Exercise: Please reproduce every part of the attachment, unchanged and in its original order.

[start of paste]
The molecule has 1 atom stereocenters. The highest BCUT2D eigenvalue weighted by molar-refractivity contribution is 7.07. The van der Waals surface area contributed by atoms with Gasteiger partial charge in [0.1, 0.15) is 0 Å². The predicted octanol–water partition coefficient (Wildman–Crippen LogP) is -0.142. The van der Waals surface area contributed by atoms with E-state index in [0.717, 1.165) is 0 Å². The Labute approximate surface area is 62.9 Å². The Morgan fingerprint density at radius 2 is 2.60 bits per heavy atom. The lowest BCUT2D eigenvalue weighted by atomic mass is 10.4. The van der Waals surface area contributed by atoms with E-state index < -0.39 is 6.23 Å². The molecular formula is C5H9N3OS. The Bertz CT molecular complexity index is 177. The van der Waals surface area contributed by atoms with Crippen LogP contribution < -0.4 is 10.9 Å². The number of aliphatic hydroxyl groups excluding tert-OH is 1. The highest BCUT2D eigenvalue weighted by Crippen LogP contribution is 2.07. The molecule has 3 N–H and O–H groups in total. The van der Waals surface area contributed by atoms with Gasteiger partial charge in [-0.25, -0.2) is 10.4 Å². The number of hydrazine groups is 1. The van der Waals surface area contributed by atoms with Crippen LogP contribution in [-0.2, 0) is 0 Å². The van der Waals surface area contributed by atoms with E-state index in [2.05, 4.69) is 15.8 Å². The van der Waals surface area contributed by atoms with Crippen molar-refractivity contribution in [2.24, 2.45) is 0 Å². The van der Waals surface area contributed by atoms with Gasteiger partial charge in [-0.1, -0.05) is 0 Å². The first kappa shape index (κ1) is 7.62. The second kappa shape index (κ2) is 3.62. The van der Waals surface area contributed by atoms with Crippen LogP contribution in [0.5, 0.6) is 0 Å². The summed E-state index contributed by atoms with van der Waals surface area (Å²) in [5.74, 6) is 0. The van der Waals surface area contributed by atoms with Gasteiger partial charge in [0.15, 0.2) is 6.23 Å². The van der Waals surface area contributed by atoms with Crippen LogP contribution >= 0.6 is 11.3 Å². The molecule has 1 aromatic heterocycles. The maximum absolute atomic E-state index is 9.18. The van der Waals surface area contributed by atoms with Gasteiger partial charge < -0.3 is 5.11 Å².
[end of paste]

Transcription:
The molecule has 1 atom stereocenters. The highest BCUT2D eigenvalue weighted by molar-refractivity contribution is 7.07. The van der Waals surface area contributed by atoms with Gasteiger partial charge in [0.1, 0.15) is 0 Å². The predicted octanol–water partition coefficient (Wildman–Crippen LogP) is -0.142. The van der Waals surface area contributed by atoms with E-state index in [0.717, 1.165) is 0 Å². The Labute approximate surface area is 62.9 Å². The Morgan fingerprint density at radius 2 is 2.60 bits per heavy atom. The lowest BCUT2D eigenvalue weighted by atomic mass is 10.4. The van der Waals surface area contributed by atoms with E-state index < -0.39 is 6.23 Å². The molecular formula is C5H9N3OS. The Bertz CT molecular complexity index is 177. The van der Waals surface area contributed by atoms with Crippen LogP contribution < -0.4 is 10.9 Å². The number of aliphatic hydroxyl groups excluding tert-OH is 1. The highest BCUT2D eigenvalue weighted by Crippen LogP contribution is 2.07. The molecule has 3 N–H and O–H groups in total. The van der Waals surface area contributed by atoms with Gasteiger partial charge in [-0.25, -0.2) is 10.4 Å². The number of hydrazine groups is 1. The van der Waals surface area contributed by atoms with Crippen LogP contribution in [-0.2, 0) is 0 Å². The van der Waals surface area contributed by atoms with E-state index in [2.05, 4.69) is 15.8 Å². The van der Waals surface area contributed by atoms with Crippen molar-refractivity contribution in [2.24, 2.45) is 0 Å². The van der Waals surface area contributed by atoms with Gasteiger partial charge in [-0.1, -0.05) is 0 Å². The first kappa shape index (κ1) is 7.62. The second kappa shape index (κ2) is 3.62. The van der Waals surface area contributed by atoms with Crippen LogP contribution in [0.5, 0.6) is 0 Å². The summed E-state index contributed by atoms with van der Waals surface area (Å²) in [5.74, 6) is 0. The van der Waals surface area contributed by atoms with Gasteiger partial charge in [0.15, 0.2) is 6.23 Å². The van der Waals surface area contributed by atoms with Crippen LogP contribution >= 0.6 is 11.3 Å². The molecule has 1 aromatic heterocycles. The maximum absolute atomic E-state index is 9.18. The van der Waals surface area contributed by atoms with Gasteiger partial charge < -0.3 is 5.11 Å².